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SAN FRANCISCO-Life sciences REIT Alexandria Real Estate Equities is softening its focus for its piece of the 303-acre Mission Bay redevelopment. The Pasadena-based public company found on the Internet at www.labspace.com has dropped “life sciences” from the name of its eventual 2.7-million-sf campus there, replaced it with “science and technology” and hired two brokerage firms to source non-lab tenants.

The new strategy give’s Alexandria a much larger tenant pond to fish. The company’s regional market director, senior vice president Steve Richardson tells GlobeSt.com the casting of the wider net is not a response to a slowing of interest by life science relative to pro forma lease-up or development schedules, Richardson says.

“The reasoning is much more along the lines of the reality here that traditional Silicon Valley tenants such as Google, Yahoo, Microsoft, Intuit, Adobe and Salesforce.com are expanding up into San Francisco in order to attract talent,” he says. “We thought it prudent to look at our holdings and decided that a mix of a few of those select tenants would be good for them, good for the life science companies and good for UCSF.”

Alexandria’s Mission Bay campus is thus far fully entitled for six buildings totaling one million sf beyond the one completed late last year, 1700 Owens, a 165,000-sf laboratory/office building (1700 Owens) that is now 80% leased to life sciences companies. Under construction is 1500 Owens, a six-story, 165,000-sf laboratory/office building that is scheduled for delivery in late 2008. Pre-construction work is under way for twin five-story, 105,000-sf buildings. Next to those is a planned 200,000-sf high rise that is awaiting a build-to-suit deal.

Richardson says the decision to market to non-life-science users is specific to Mission Bay and is not reflective of a change of course for the company as a whole or the type of buildings it develops. Buildings at Mission Bay will continue to have the robust mechanical, electrical and plumbing systems capable of supporting heavy lab uses, “so if a technology firm ends up in part of one of these we haven’t compromised our ability to ultimately have life sciences companies in these facilities.”

As another example of the type of tenants that Richardson can see leasing space on its campus would be GE Healthcare and Nikon. Both companies are collaborating with the University of California at San Francisco and the California Institute for Quantitative Biosciences (QB3), which is headquartered at UC San Francisco’s Mission Bay campus. While Alexandria’s business model is in part based on the fact that life sciences tenants tend to stay in their leased spaces longer than traditional office tenants because of the state-of-the-art buildings and the extra investment they make in them, Richardson says the environment being created at Mission Bay may make even non life science tenants want to stick around long term.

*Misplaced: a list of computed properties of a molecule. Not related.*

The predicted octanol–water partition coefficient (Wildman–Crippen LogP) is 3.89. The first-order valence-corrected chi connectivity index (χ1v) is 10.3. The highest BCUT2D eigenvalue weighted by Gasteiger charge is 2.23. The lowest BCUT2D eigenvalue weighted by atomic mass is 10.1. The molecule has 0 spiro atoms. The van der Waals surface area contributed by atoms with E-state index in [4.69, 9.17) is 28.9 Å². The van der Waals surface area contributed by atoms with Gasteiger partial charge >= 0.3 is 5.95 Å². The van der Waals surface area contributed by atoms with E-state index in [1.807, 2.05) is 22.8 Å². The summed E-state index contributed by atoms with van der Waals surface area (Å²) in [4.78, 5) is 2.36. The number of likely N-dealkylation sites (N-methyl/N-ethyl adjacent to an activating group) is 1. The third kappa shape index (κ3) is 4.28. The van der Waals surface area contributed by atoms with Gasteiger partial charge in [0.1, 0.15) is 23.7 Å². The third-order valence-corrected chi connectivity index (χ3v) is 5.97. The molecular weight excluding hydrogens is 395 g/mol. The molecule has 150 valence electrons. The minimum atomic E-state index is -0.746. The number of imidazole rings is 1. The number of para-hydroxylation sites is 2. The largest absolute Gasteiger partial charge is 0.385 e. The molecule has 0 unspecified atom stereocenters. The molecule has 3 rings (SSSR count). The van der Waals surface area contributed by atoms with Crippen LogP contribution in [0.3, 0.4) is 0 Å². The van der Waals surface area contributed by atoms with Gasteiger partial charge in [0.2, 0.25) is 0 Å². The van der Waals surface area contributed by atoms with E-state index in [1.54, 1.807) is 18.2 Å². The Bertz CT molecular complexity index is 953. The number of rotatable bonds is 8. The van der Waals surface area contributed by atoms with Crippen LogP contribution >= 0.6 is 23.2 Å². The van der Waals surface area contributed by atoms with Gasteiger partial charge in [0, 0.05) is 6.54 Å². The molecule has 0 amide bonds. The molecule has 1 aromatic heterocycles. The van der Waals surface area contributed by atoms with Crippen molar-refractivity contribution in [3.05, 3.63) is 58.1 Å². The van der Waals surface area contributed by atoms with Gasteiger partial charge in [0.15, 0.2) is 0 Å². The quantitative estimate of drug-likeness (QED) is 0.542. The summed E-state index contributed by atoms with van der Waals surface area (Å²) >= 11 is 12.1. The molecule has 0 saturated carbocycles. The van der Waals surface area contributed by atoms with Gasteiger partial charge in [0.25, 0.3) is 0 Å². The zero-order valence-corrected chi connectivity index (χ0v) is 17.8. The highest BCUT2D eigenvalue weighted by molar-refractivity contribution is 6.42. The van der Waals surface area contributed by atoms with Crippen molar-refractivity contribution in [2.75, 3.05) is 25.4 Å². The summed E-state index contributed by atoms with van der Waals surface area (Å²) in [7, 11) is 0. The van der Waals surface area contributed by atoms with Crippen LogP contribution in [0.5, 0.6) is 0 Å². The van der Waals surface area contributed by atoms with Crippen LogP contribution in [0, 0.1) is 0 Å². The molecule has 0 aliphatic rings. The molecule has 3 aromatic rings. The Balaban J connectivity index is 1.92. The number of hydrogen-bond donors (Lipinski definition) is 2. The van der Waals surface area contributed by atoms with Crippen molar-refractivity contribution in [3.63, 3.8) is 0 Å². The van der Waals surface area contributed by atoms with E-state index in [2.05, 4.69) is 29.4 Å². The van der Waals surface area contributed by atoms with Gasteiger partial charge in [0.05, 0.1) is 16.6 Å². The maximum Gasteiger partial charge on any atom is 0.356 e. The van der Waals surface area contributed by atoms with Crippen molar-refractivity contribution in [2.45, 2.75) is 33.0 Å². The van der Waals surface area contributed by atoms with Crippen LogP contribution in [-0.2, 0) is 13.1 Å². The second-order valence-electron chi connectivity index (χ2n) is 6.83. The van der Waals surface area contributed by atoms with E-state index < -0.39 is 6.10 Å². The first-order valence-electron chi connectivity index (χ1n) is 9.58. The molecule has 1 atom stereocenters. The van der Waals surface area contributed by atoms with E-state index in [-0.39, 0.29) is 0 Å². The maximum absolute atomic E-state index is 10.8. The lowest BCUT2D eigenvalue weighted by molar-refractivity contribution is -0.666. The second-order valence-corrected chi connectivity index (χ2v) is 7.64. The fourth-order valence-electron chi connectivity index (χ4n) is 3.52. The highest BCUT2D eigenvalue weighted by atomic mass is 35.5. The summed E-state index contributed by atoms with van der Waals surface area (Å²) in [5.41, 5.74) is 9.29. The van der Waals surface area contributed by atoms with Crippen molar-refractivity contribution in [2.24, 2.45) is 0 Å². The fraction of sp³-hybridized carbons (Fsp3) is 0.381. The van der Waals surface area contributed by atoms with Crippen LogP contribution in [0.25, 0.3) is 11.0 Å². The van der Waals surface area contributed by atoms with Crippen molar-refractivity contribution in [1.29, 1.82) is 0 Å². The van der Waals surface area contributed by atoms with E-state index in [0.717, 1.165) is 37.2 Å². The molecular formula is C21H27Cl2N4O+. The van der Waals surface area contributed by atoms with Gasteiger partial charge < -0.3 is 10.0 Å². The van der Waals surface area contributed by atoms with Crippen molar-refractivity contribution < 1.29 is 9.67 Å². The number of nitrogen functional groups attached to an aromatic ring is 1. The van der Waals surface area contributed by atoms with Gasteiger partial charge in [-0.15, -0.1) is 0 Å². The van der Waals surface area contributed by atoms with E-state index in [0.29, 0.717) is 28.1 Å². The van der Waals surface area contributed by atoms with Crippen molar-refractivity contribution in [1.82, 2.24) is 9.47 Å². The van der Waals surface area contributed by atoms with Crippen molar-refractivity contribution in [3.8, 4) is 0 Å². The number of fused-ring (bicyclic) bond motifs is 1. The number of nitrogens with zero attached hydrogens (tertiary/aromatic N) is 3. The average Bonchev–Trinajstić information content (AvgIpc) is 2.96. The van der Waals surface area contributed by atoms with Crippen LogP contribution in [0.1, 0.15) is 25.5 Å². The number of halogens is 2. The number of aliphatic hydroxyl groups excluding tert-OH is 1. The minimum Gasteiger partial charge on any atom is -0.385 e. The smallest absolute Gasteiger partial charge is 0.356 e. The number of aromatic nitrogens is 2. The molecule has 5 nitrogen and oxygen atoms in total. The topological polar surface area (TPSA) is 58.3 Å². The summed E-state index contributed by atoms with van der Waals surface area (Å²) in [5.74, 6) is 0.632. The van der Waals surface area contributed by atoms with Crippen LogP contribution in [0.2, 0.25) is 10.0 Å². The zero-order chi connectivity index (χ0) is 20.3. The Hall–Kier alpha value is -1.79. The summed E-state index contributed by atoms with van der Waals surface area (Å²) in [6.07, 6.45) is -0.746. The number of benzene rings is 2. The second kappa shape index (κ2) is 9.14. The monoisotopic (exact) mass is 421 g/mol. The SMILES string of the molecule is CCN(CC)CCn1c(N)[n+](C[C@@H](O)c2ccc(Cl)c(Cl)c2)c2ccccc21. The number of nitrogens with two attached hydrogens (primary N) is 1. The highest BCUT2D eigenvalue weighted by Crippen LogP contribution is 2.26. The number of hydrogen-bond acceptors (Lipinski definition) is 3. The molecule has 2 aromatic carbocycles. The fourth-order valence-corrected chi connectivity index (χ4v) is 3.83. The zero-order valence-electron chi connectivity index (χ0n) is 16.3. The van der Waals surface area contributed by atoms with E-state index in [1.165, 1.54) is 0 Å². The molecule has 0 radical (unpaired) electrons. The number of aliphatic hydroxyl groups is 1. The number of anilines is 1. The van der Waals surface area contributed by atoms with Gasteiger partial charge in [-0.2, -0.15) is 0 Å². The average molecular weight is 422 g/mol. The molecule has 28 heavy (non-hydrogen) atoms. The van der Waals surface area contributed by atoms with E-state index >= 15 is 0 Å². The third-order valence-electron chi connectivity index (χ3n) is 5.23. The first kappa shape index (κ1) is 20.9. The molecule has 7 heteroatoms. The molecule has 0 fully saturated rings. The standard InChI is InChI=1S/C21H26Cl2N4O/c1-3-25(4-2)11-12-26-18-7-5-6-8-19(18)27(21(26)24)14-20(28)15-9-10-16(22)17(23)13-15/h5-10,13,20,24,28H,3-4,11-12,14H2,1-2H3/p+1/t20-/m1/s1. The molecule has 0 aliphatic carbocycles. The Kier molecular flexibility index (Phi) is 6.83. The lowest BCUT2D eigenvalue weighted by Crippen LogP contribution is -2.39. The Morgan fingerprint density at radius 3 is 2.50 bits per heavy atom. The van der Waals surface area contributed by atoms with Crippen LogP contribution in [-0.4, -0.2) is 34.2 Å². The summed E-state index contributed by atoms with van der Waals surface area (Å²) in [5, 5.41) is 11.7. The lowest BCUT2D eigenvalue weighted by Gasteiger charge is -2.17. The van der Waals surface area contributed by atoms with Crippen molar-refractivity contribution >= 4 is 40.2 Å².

“The stickiness for them may not be our buildings but rather the need to be within walking distance of UC San Francisco,” Richardson says. “If you’ve got somebody really engaged in technology and they have the opportunity during lunch to walk over and be part of a neuroscience seminar, that kind of dimension of being amongst people who are really bright can be very appealing.”

As well, Mission Bay could now be home to companies like Amyris Technologies, which is currently focused on two things: the production of the drug artemisinin to fight malaria in developing countries, and the production of renewable biofuels. The company just leased approximately 30% of Wareham Development’s new 245,000-sf EmeryStation East laboratory building, which incorporates anti-vibration technology, co-generation power systems and the latest in security systems.

“It isn’t life science but they still need the robust type of facility that Wareham was building,” Richardson says. “That’s the kind of platform we will be able to provide to people.”

To source those types of tenants, Alexandria has hired two broker teams from two different firms, one from Cornish & Carey’s Silicon Valley office and another from GVA Kidder Mathews San Francisco office. Richardson says GVAKM has focused on Mission Bay, brought Alexandria the Sirna/Merk deal and can articulate the vision of the area very well to prospects while C&C completes a significant share of life science leasing in the entire SF Bay Area and also has a big chunk of the market share in the Silicon Valley tech realm thanks to deep relationships with tech leaders and tech venture cpaitalists.

The overall 303-acre Mission Bay Redevelopment Plan includes a mixture of uses, including about 1.5 million gross sf of retail space; the 43-acre University of California site, which will eventually contain 2.65 million gross sf of instruction, research and support space, and a site for a public school; approximately 5.6 million gross sf of research and development, light manufacturing and office space adjacent to UCSF on the west, south and east; a 500-room hotel between Third and Fourth streets, south of China Basin Channel; about 47 acres of open space and parks and approximately 6,000 residential units.

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